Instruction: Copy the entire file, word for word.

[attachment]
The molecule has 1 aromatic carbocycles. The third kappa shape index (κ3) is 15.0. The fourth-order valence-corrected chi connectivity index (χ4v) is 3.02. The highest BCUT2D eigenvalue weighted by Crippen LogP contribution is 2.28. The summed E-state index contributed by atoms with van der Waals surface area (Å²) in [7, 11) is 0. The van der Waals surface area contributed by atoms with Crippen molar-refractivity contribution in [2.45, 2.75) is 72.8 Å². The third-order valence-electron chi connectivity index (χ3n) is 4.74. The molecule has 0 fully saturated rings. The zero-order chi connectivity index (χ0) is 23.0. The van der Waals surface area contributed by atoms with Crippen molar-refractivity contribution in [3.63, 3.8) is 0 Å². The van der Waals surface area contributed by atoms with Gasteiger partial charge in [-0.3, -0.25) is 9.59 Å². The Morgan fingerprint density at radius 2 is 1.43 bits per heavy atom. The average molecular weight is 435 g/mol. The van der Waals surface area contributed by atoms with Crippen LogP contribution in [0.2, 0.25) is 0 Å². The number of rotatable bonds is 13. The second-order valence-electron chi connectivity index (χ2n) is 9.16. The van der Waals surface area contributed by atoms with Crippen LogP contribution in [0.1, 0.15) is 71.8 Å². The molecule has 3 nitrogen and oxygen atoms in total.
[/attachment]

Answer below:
The molecule has 1 aromatic carbocycles. The third kappa shape index (κ3) is 15.0. The fourth-order valence-corrected chi connectivity index (χ4v) is 3.02. The highest BCUT2D eigenvalue weighted by Crippen LogP contribution is 2.28. The summed E-state index contributed by atoms with van der Waals surface area (Å²) in [7, 11) is 0. The van der Waals surface area contributed by atoms with Crippen molar-refractivity contribution in [2.45, 2.75) is 72.8 Å². The third-order valence-electron chi connectivity index (χ3n) is 4.74. The molecule has 0 fully saturated rings. The zero-order chi connectivity index (χ0) is 23.0. The van der Waals surface area contributed by atoms with Crippen molar-refractivity contribution in [3.63, 3.8) is 0 Å². The van der Waals surface area contributed by atoms with Gasteiger partial charge in [-0.3, -0.25) is 9.59 Å². The Morgan fingerprint density at radius 2 is 1.43 bits per heavy atom. The average molecular weight is 435 g/mol. The van der Waals surface area contributed by atoms with Crippen LogP contribution in [0.2, 0.25) is 0 Å². The number of rotatable bonds is 13. The second-order valence-electron chi connectivity index (χ2n) is 9.16. The van der Waals surface area contributed by atoms with Crippen LogP contribution in [0.1, 0.15) is 71.8 Å². The molecule has 3 nitrogen and oxygen atoms in total.